For sauce: to serve one

3 Tbsp soy sauce
1 Tbsp granulated sugar
2 Tbsp vinegar
1 Tbsp sesame oil
1/2 Tbsp rice wine or white wine
1 Tbsp water
1 Tbsp white sesame seeds (roasted/toasted)
1/2 Tbsp English mustard

You can be creative and add a bit of chilli sauce, ginger, coriander etc.
It is colourful, nutritious and easy to make. The flagrant sesame oil and vinegar stimulates appetite and you will recover from Natsubate in no time.

I have this distant memory of having this noodle dish with my mum. It was at a tiny restaurant in my home town many years ago. I don’t remember what we were doing on that day, which restaurant it was or why we ended up there. It wasn’t remarkably tasty noodles either. I just remember me, my mum and Hiyashi Chuka. Now my mother has terminal illness and permanently in hospital, I sometimes think of these little things.

I heard that it would be a very hot summer this year in Japan.

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Magazine interview

Someone wrote about my career recently and made me sound like a knitting super star.

This article came out in Let’s Knit magazine published in the UK.

The Queen of Cute! I have never been called a queen of anything. I am very flattered.

I did a one page short interview article with them some time ago. It was before any of my books came out and was my very first interview. I sent a copy to my mum. I still have the issue myself.

I supplied most photos. My book publisher, Search Press kindly offered some images as well, like this puppies photo. This project is included in A-5 size mini book, 20 to make tiny toys. It is one of my favorites. I am pleased that it is included in the article.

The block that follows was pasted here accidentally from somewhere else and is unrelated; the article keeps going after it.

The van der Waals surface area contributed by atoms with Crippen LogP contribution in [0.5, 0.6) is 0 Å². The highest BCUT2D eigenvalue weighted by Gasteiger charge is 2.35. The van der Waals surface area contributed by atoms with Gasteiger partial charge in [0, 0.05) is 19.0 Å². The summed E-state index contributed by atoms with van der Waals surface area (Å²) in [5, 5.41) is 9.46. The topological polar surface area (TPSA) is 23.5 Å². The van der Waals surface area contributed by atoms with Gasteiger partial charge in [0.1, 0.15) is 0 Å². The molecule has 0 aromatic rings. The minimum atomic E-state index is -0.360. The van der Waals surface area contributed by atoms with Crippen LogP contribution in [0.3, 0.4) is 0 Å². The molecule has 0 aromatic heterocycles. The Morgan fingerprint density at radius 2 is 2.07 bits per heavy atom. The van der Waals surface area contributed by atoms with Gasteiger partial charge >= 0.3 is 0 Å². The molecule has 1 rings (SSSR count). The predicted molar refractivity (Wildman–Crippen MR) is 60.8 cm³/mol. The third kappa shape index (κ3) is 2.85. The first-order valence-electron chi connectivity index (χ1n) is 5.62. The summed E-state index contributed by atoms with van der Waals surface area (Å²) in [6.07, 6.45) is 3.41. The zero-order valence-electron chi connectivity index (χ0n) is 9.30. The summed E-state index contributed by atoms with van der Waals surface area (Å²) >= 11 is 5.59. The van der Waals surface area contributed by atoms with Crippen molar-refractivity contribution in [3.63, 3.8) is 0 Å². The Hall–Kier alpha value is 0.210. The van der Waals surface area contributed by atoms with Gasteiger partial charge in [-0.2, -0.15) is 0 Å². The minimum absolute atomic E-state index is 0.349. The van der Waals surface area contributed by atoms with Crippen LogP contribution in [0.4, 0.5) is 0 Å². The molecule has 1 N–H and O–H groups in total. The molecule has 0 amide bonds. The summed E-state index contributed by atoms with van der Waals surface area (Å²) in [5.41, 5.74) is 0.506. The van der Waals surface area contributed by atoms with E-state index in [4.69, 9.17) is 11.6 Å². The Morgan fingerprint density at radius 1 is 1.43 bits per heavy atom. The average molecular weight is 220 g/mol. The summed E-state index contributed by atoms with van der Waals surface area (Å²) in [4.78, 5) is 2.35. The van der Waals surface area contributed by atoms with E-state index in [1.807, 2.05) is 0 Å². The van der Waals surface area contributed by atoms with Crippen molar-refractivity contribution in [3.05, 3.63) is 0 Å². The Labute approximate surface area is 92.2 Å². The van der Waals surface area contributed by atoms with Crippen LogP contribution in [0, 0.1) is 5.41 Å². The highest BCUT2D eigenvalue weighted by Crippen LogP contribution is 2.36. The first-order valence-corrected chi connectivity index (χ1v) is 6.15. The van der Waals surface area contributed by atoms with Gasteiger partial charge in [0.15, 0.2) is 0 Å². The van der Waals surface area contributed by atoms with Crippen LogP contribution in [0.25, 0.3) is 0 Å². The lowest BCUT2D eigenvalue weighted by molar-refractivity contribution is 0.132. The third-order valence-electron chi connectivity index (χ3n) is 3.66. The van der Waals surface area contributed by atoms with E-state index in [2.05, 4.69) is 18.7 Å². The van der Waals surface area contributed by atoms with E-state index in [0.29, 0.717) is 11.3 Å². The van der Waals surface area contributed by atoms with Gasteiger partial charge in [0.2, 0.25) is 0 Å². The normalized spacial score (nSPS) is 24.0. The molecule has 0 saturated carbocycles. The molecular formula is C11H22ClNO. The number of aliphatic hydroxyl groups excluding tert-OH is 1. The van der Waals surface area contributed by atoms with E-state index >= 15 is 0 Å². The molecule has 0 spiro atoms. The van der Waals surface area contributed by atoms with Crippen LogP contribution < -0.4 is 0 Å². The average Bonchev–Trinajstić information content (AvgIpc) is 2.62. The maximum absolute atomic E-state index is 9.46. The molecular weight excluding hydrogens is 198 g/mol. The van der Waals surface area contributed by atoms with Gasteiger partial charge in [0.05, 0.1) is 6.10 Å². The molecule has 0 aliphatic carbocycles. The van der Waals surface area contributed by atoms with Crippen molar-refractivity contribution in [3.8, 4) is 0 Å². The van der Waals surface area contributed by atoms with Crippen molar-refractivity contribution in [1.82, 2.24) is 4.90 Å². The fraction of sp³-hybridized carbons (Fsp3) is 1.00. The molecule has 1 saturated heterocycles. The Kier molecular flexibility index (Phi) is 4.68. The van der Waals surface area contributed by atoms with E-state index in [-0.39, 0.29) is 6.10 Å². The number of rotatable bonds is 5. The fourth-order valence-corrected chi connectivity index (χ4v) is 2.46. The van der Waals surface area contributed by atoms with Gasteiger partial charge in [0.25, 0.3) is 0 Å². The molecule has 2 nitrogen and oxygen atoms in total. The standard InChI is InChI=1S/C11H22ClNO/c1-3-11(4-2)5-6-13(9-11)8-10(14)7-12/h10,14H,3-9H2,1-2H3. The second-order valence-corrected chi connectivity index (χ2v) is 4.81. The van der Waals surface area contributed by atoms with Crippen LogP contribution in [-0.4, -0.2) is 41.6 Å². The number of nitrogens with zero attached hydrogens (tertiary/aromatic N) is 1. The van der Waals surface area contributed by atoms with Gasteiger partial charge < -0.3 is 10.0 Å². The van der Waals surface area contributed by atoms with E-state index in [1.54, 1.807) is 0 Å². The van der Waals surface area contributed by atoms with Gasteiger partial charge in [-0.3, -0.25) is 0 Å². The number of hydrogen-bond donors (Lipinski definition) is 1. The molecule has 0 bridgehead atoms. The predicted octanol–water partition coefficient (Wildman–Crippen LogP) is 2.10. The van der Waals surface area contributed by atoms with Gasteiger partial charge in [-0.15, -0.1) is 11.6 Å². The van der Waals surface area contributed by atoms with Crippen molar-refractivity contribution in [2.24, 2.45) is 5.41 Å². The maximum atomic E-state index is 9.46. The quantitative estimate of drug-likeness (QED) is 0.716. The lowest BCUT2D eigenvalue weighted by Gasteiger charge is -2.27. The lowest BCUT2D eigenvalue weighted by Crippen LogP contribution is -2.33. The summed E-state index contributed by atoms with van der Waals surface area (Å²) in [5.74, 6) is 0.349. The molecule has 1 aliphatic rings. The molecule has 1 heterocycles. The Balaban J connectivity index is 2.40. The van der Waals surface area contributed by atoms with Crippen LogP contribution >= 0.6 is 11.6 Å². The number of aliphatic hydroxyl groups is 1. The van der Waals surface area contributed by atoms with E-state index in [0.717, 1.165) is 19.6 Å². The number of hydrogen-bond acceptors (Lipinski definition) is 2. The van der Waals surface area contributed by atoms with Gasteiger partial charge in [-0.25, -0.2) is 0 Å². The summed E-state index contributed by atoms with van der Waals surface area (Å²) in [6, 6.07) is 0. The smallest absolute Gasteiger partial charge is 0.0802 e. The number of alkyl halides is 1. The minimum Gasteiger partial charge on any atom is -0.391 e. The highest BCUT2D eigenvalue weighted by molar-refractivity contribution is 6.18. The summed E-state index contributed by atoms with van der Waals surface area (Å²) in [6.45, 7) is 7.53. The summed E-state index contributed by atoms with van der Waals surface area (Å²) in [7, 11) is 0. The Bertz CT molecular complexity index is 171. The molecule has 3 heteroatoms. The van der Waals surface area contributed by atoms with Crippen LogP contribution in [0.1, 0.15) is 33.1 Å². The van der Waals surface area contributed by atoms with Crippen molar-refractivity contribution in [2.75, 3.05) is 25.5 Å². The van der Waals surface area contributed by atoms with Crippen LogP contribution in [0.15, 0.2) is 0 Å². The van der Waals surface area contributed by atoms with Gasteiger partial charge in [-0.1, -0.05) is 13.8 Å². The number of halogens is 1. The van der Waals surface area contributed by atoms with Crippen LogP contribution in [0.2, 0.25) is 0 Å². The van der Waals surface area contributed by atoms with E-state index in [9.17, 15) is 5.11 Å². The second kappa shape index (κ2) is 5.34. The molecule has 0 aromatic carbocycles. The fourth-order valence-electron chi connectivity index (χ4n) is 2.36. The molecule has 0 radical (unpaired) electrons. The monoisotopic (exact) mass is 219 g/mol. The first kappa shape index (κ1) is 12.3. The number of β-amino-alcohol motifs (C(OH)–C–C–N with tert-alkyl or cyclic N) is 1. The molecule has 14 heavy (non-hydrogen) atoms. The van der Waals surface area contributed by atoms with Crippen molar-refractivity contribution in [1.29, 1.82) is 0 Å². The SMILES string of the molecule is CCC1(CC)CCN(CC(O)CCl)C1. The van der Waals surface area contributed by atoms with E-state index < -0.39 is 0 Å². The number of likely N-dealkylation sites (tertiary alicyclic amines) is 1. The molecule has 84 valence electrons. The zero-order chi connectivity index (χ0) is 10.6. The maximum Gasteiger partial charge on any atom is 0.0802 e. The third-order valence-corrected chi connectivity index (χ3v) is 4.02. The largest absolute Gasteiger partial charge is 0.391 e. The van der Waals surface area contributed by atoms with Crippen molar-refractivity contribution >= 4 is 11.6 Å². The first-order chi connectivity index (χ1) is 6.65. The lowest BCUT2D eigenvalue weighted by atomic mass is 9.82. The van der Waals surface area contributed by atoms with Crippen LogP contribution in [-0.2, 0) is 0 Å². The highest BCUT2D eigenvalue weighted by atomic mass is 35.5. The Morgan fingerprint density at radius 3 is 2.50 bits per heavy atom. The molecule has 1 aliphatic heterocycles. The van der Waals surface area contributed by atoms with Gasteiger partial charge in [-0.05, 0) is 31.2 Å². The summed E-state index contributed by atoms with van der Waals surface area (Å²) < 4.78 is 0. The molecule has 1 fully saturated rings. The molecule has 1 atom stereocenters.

I submitted this photo. It is one of my knitted amusement park project, airplane ride.

My knitted carousel was in the same page, and apparently, these attracted many interests. I would love to publish these patterns some day. Knitting part is not too complicated, however, the assembling requires good explanations, possibly with step-by-step photos.

Also, the airplane project needs a little bit more work. Each airplane is hanging on the edge of a skewer and they don’t always stay like this. Here I confess, some of the airplanes turn upside down when I let my hands go and I had a bit of trouble taking photos. I have to sort something out to fix this. May be I should tie a string to the top side of the airplanes to keep them right side up.

The characters are rather sweet and I do like this project.

I have a baby,

a giraffe,

a penguin,

and a little bear.

The article comes with the aardvark knitting pattern. It was another unique request from the publisher. I didn’t even know what aardvark was until I got this commission.

He is wearing a multi-coloured jumper, but it is knitted with a sock yarn and you don’t need to knit in fairisle. The jumper has a button in the back and is removable.

I hope many will enjoy him.

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Omiyage from Japan

Omiyage (souvenirs) from Japan again! My husband is travelling quite often recently.

We have the tradition of ‘Omiyage’,gift-giving. Omiyage is translated as souvenirs, however, they are not to be kept for yourself. They are the gifts bought for your friends, family or colleagues. You think of someone while you are away and bring something back for them.